Citi wealth management promotes Debashish Dutta Gupta

Debashish Dutta Gupta will now head investments for Citi's wealth management businesses in Asia-Pacific.
 Debashish Dutta Gupta
Debashish Dutta Gupta

Citi has promoted Debashish ("Debu") Dutta Gupta to head of investments for its wealth management businesses In Asia-Pacific.

In his new role he will oversee investments across equities, fixed income, foreign exchange, structured products, investment funds and alternative investments, as well as the investment analysis and advice group. He will also be responsible for the private bank's treasury and banking team and the investments advisory and sales unit. Covering both the private bank and the consumer bank, Dutta Gupta will lead a 150-strong investment team.

Dutta Gupta, who was re-hired by Citi last year to head capital markets for the wealth management arm in the region, will continue to be based in Hong Kong. He will report jointly to Judy Hsu, who heads retail banking for Asia-Pacific: Aamir Rahim, who is the chief executive of Citi private bank in Asia-Pacific; and to Shantanu Rastogi. Rastogi was promoted to global head of investments for the private bank on August 14. He was earlier head of investments for Citi global wealth management, international.

The US bank provides wealth management services to affluent clients with a minimum of $100,000 in assets under management through Citigold, and Citi private bank provides private banking services to high-net-worth individuals with a minimum net worth of $10 million. Citi has more than 500,000 affluent Citigold clients and more than 6,000 private banking clients.

Specialists commented that Citi has done well in wealth management in Asia recently, managing to both attract new client assets and deliver good returns on existing AUM.

Asia is growing in importance for many wealth management firms as the region is home to many of the world's new rich. In the recent financial crisis, private banking clients in Asia have also been more stable in the sense that they have had more liquidity than elsewhere in the world, their wealth base has been more stable and they have seen less wealth destruction, said sources.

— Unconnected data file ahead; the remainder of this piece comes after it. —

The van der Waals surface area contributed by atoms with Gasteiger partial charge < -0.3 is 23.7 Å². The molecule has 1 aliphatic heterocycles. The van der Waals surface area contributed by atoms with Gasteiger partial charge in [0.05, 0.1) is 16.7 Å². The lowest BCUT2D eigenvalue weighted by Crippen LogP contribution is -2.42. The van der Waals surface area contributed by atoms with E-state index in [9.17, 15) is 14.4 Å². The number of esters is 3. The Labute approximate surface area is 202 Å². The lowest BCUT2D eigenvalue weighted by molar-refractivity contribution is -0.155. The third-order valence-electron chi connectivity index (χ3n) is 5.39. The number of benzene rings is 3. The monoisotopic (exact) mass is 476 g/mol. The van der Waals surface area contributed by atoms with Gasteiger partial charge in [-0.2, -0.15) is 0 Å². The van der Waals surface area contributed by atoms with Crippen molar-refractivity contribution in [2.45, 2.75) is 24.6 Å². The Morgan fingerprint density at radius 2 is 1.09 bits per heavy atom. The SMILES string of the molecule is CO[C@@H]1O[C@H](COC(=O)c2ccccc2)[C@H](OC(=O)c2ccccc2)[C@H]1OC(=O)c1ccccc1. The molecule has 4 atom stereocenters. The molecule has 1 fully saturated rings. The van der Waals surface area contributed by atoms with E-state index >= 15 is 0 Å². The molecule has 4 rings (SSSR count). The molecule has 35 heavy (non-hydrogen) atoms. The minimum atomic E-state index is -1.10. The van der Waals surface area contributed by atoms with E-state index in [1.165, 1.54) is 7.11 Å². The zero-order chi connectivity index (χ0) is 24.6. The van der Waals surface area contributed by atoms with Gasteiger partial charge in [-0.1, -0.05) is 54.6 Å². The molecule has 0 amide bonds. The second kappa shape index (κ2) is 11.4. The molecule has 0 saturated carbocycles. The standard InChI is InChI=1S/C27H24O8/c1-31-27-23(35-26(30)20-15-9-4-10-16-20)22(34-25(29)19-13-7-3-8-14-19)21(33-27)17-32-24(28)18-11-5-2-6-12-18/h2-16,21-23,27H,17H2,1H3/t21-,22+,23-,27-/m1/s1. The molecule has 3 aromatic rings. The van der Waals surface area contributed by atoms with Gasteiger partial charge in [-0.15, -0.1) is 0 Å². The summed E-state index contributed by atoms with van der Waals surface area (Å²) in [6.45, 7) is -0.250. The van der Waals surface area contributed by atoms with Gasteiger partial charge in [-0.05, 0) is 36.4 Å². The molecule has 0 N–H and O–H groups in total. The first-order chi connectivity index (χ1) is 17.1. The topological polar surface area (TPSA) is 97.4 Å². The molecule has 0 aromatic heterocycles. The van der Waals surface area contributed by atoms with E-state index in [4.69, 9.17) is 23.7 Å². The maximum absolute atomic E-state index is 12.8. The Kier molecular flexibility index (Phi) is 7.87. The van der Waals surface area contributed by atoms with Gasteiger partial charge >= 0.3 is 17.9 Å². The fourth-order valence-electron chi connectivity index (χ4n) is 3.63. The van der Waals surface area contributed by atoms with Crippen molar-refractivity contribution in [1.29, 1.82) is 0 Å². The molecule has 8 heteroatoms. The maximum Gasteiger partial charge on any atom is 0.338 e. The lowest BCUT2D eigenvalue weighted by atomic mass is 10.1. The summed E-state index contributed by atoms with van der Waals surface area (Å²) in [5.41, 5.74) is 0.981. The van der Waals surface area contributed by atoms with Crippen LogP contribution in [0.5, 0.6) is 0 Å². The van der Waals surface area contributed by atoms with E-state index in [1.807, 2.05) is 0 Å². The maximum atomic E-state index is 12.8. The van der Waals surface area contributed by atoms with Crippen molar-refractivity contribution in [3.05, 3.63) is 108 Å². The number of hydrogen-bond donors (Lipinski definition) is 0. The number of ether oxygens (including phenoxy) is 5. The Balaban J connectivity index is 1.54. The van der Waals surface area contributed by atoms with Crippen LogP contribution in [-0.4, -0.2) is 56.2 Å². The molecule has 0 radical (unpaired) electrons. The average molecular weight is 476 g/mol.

Meanwhile, Citi's private bank in Asia-Pacific has benefited from a team which has been stable, at a time when the industry has gone through a great deal of turmoil, said sources. Private banks operating in what were hitherto considered tax havens are having to re-evaluate their strategies in the aftermath of far-reaching changes in the approach to banking secrecy. The market has also been rife with news that some players, such as ING, are exploring the opportunity to exit their wealth management platforms in Asia. The Royal Bank of Scotland remains committed to private banking globally through the Coutts brand but has exited retail wealth in some Asian countries.

Dutta Gupta began his career with Citi in India in 1992 after an MBA. He worked with the bank across India, Singapore and Hong Kong for 15 years, in the foreign exchange, treasury, derivatives, credit trading and fixed-income departments. He left Citi in 2007 when he was co-head of emerging markets credit trading for the Asia-Pacific region to join Lehman Brothers in London as the head of credit trading and structuring for Europe, the Middle East and Africa. Dutta Gupta rejoined Citi in November last year.

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